On Killing Projects

Sometimes projects cannot succeed in their current incarnation. I have been involved in a couple of projects that were initially disasters and had to be stopped, completely re-thought and then begun again. While it won’t happen often (hopefully!) being able to correctly identify a terminal project and deal with it can save time, money and finally generate a successful outcome. I’ve outlined a few factors to look for as well as some tips on how to kill a bad project.

When to Kill a Project

  • Over budget.
  • Over time.
  • Nowhere near completion.
  • Thinking about the project keeps you up at night and makes you nauseous at work.

The above are a deadly combination. Budget, time and completion milestones should all roughly keep pace with each other. Being over budget, over time and under completed is about the worst possible configuration and represents catastrophic failure for that project. Feeling sick to your stomach is your subconcious project manager telling you that you are doomed unless something is done. Listen to your body. The secret to excellent project management is recognizing tendencies toward the above early in the project rather than when you run out of money and/or time.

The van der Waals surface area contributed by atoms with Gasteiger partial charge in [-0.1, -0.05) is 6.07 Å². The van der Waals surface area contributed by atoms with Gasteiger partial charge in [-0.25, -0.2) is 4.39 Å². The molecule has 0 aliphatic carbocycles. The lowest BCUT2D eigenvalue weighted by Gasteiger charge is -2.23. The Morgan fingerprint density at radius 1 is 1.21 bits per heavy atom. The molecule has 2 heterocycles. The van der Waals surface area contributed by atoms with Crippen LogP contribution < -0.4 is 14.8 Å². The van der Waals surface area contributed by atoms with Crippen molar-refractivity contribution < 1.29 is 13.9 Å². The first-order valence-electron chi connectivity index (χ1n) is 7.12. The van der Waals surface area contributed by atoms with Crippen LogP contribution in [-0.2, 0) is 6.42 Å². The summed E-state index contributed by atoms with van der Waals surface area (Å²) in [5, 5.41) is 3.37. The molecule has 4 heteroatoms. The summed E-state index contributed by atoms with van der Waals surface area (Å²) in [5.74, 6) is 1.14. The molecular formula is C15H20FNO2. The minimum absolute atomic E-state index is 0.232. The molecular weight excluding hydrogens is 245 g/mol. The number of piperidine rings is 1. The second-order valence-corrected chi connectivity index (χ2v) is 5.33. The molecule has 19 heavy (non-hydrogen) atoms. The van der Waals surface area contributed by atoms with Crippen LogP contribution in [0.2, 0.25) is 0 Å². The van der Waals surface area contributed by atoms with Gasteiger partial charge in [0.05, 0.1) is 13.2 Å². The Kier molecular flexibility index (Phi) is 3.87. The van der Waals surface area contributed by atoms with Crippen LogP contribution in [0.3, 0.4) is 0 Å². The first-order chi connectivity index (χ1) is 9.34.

How to Kill a Project

  • Build a case including alternate options to meet original needs.
  • Gain support of stakeholders and a champion.
  • Present recommendations to leadership.
  • Do not play the blame game.
  • Learn!

Don’t just go to your supervisor and say this project needs to be killed. You have to address how the need that generated the project in the first place will still be met or debunk the necessity of meeting it at all. You won’t get anywhere unless you can confidently answer that one. You also need to sell all the stakeholders on the idea as well. Stopping a project is incredibly hard to do once momentum is established and you will need all the help you can get. Finally, don’t get into assigning blame for who screwed up what. That will just take energy away from killing the project. Fix the problems and learn what went wrong and why and how to do it better next time.

This is not to say that all poorly run projects must be killed. Usually you can make some adjustments to an existing project that will bring it back into shape. Killing should be reserved for those few that cannot be salvaged in their current form.